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Deaf apprentice dedicates award achievement to inspiring other young people into the construction industry

A profoundly deaf 21-year-old apprentice at Lovell London has been highly commended at a national construction ceremony and he hopes it will inspire other young people with hearing loss to take up a career in the industry.

Sam Goodbody was recognised at the Youth Builder of the Year ceremony at the House of Commons. The awards celebrate the achievements of young people, who despite having to overcome a range of barriers, have succeeded in gaining employment in the construction industry. Sam’s entry, put forward by Lovell, was singled out from hundreds of entries.

Sam is thought to be one of only a handful of profoundly deaf people working on a construction site in the UK. What makes the achievement all the more remarkable is he’s training on one of the biggest regeneration construction sites in South East London.

Trinity Walk in Woolwich which will see the demolition of 1,064 homes on three estates, replacing them with 1,563 new homes built over seven phases in a 13-year construction programme.  

It has always been Sam’s dream to become an electrician and he is currently successfully working through his NVQ to become fully qualified.

Lovell Training Advisor, Sophia Bruce, has played a significant part in Sam’s opportunity and was determined to do all she could to make it work for Sam on site.

Sophia said: “Obviously from a health and safety point of view it needed all the team on site buying into his situation – not just Lovell staff, but our sub-contractors. We had a series of meetings before Sam started at Trinity Walk, to prepare for him being on site, including a special alarm system being installed.”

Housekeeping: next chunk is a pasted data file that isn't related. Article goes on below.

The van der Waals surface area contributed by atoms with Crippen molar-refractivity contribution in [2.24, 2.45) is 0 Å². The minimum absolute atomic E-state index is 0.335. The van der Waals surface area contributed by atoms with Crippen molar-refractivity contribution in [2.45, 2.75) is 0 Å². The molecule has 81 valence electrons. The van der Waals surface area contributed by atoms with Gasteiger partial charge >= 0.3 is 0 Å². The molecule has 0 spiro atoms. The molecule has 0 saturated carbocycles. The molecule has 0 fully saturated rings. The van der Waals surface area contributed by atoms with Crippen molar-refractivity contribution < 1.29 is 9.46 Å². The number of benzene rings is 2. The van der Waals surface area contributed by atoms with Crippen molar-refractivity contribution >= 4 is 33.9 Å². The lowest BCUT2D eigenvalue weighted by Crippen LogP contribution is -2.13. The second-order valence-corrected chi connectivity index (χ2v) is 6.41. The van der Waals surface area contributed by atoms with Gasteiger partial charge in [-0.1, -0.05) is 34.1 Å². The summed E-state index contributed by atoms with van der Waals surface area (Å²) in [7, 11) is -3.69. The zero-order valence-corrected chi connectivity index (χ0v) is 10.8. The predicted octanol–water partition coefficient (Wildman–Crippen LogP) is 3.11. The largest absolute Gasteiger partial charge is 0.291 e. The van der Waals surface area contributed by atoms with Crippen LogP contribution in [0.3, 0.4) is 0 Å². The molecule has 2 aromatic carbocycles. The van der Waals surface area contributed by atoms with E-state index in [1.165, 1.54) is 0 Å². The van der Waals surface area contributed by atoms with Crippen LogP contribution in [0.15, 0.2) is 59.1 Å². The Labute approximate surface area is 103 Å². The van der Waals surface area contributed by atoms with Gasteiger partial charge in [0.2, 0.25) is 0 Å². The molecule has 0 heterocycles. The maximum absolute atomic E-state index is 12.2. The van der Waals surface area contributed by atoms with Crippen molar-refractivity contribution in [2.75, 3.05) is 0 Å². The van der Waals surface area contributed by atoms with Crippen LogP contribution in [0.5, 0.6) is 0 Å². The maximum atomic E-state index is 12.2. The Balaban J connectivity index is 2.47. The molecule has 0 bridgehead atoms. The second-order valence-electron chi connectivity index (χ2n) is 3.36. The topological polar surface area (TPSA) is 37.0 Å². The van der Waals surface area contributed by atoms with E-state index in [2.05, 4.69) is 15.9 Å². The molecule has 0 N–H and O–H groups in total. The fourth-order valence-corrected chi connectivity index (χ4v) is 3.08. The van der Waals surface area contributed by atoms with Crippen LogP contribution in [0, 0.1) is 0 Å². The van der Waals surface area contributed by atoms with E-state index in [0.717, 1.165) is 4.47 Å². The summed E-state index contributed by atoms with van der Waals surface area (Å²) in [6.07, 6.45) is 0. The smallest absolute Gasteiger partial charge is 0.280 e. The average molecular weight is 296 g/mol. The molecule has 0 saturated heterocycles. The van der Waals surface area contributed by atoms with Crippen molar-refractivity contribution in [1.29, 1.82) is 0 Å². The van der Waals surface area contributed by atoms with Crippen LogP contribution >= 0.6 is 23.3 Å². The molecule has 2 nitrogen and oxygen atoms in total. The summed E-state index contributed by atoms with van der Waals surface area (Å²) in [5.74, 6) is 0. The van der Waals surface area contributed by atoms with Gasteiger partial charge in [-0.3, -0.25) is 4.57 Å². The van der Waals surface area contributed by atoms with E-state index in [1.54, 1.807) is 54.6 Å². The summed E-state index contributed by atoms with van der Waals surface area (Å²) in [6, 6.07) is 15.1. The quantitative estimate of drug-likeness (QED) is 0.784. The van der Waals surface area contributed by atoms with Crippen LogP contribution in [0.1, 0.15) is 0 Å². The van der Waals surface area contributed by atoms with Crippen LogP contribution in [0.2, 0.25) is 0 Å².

Sophia added: “Being deaf and working on a very busy construction site has meant we had to put in a number of provisions to enable Sam to work safely on site including arranging a ‘buddy’ when working away from the site office. We also had his high visibility jacket clearly marked ‘Deaf’ – not to single him out - but to highlight his hearing loss and make other co-workers aware of any potential issue.”

Chris Wallace, construction director at Lovell London, said: “We are obviously delighted for Sam and it’s a real credit to him given the obstacles he has to overcome. We still have a long way to go as an industry to give more people, like Sam, this opportunity.”

Chris added: “One of the Lovell key messages is ‘Changing lives, building opportunities’ and this is a fine example of the authenticity of that objective.”

Commenting on his success at the awards, Sam said: "I am very grateful to Lovell for giving me this opportunity to complete an apprenticeship which I thought was out of my reach. I always wanted to be an electrician ever since I was a young boy.

“I was surprised to be nominated for an award, but I was delighted when I found out I was highly commended, and it made me feel very proud. I hope other young people in similar circumstances to me will feel that they can follow their dreams if they have the support.”

Sam added:  "When I have completed my apprenticeship, I aim to qualify as an electrician and continue working in the construction industry.  I hope that another company will give me the same chance as Lovell. I just want to thank all my colleagues who have supported me over the last two years."

Simon Mantle, from Youthbuild UK, the organisers of the awards, said: “With our core purpose being to celebrate the achievement of young people, who have overcome a range of difficulties in their lives, people like Sam typify what Youthbuild UK is about. 

“All too often we take our senses for granted and with hearing being one of the most frequently used senses in the workplace, Sam is immediately at a disadvantage.  Our view was therefore that Sam should be recognised and congratulated for overcoming this difficulty and realising his ambition of making himself a career in the building industry.”